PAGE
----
The Evil One sowed discord among them, and they could not agree.
Leo Tolstoy, How Much Land Does A Man Need? (Method later adopted by the Supreme Leader)

When Rihanna tweeted, “Why aren’t we talking about this?!” with the hashtag #FarmersProtest – the world was introduced to the biggest farmers’ protest in recent history, and possibly all history. The ongoing protest, which marked its one-year anniversary on August 9, 2021 (officially), has mobilised millions of farmers, servicemen, transport unions, political parties and ordinary citizens against the enactment of the three new farm laws by the Government of India. With over 248 casualties, this movement has struck the ruling party at the grassroots, on the country’s political stage, and on the diplomatic front globally. In this article, we’ll take a closer look at these laws and what they actually mean.

Key Terms:

APMC – Agricultural markets in India are(were) mainly under the control of the Welfare State – and mostly regulated by state Agriculture Produce Marketing Committee (APMC) laws. APMCs ensured fair trade between buyers and sellers and gave a fair price for the farmers’ produce. APMCs provide licenses to buyers, commission agents, and private markets. They levy market fees or charges on trade and provide infrastructure within the markets to facilitate the trade. (Source – PRS)

MSP – MSP is the price fixed by the Government of India to protect the farmers against a fall in prices due to increased supply during bumper production years. The Minimum Support Price is guaranteed for every produce by the Government. In case, the market price for the commodity falls below the MSP, government agencies purchase the entire quantity offered by the farmers at the announced value.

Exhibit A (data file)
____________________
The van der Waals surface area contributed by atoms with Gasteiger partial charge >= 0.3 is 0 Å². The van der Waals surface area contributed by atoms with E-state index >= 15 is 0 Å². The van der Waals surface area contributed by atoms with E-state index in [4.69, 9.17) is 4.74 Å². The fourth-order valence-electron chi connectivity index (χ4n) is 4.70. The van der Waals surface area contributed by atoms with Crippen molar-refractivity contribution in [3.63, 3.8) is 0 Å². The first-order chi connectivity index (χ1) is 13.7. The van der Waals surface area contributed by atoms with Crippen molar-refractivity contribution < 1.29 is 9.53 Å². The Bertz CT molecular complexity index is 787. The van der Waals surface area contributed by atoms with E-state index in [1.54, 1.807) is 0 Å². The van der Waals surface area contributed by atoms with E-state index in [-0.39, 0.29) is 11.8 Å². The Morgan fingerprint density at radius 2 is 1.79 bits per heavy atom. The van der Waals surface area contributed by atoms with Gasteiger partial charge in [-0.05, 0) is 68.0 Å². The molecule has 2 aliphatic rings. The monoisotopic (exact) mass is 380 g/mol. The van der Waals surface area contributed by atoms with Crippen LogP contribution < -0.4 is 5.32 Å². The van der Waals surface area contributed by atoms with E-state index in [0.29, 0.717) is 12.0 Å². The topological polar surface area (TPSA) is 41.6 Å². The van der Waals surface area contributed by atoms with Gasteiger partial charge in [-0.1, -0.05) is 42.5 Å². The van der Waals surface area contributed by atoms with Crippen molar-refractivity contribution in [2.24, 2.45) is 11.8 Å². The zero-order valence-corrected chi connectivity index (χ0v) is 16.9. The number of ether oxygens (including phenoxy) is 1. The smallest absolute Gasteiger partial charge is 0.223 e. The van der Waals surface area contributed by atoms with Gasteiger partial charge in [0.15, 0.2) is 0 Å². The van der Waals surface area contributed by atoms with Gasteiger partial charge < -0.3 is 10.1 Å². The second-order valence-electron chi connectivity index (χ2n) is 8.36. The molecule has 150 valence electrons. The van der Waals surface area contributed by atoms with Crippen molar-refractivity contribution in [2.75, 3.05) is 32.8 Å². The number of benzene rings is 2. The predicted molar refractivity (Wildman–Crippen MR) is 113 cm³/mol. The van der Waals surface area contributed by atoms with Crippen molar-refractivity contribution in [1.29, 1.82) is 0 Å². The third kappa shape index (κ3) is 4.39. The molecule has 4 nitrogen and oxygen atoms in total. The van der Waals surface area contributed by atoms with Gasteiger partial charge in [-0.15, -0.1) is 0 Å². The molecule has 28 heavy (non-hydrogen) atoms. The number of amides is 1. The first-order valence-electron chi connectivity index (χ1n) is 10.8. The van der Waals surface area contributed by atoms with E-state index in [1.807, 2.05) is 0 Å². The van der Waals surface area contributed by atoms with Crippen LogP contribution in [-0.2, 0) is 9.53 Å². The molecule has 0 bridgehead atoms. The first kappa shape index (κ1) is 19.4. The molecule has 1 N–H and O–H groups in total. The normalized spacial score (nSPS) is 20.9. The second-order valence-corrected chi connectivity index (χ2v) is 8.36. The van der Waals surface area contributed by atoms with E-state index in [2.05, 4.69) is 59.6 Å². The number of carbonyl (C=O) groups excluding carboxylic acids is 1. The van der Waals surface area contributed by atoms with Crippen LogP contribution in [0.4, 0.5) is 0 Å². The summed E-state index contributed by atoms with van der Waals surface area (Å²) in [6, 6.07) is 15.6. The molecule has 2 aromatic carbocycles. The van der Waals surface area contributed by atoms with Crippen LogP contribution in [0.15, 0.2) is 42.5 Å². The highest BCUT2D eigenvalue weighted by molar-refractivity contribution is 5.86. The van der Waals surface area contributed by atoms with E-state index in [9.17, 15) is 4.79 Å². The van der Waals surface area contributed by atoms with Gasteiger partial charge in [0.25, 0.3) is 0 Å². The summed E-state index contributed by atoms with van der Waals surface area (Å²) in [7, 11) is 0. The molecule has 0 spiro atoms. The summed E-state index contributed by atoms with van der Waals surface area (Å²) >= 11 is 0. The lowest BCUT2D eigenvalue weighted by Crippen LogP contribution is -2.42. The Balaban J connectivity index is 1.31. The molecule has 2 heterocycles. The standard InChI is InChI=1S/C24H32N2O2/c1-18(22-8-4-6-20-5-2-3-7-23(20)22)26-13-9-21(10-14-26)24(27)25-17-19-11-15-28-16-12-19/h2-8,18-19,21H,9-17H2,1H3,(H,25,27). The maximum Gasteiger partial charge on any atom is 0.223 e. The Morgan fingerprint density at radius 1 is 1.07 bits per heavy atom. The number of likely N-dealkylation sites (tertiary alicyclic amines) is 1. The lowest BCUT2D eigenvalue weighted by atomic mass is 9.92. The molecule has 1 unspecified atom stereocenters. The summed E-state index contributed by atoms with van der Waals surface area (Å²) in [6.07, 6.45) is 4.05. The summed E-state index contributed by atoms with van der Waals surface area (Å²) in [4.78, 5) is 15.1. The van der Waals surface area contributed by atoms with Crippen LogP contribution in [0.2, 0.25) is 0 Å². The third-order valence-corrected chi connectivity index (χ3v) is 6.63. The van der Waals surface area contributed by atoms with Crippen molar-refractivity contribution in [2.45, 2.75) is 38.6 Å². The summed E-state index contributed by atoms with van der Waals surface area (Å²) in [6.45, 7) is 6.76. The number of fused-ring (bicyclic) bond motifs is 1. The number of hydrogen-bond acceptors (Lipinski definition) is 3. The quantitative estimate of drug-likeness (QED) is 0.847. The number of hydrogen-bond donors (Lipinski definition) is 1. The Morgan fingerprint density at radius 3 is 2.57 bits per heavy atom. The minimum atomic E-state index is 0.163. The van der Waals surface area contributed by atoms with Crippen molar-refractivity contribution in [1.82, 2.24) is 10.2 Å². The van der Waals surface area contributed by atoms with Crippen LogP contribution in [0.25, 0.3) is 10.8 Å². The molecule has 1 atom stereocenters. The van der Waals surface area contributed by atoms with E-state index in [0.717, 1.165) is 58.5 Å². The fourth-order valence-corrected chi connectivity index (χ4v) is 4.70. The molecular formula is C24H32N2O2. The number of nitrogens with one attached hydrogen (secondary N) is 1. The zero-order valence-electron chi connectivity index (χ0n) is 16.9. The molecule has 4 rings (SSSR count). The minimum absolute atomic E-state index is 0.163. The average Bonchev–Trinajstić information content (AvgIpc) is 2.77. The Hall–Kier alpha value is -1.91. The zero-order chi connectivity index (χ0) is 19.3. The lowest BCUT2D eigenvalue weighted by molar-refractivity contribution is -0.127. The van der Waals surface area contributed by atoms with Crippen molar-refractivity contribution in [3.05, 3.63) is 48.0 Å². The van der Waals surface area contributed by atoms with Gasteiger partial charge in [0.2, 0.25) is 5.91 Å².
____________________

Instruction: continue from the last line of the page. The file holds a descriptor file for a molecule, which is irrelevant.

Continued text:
On the first week of June 2020, the GoI promulgated three ordinances (temporary laws). These were all added in the Essential Commodities (Amendment) Act, 2020, which contained three laws. These were introduced and passed by the Lok Sabha on September 15 & 18, 2020. The Rajya Sabha passed them on September 20 & 22, where the Government is in the minority via a voice vote – ignoring the opposition’s requests for a total vote. The President of India signed it on September 28, converting them into Farm Bill 2020. The legality of the acts has been questioned since both agriculture and markets come under State List – that is, the areas of legislation where the State Legislative Assembly has the jurisdiction.

Highlights of the Ordinances: (Source – PRS Legislative Research)

The Farmers’ Produce Trade and Commerce (Promotion and Facilitation) Ordinance, 2020 allows intra- and inter-state trade of farmers’ produce beyond the physical premises of APMC markets. State governments are prohibited from levying any market fee, cess or levy outside APMC areas. 

The Farmers Agreement Ordinance, 2020, creates a framework for contract farming through an agreement between a farmer and a buyer before producing or rearing any farm produce. It offers a three-level dispute settlement mechanism: the Conciliation Board, Sub-Divisional Magistrate and Appellate Authority.

The Essential Commodities (Amendment) Ordinance, 2020 allows the central government to regulate the supply of certain food items only under extraordinary circumstances (such as war and famine). Stock limits may be imposed on agricultural produce only if there is a steep price rise. 

What the Government aims to achieve (officially):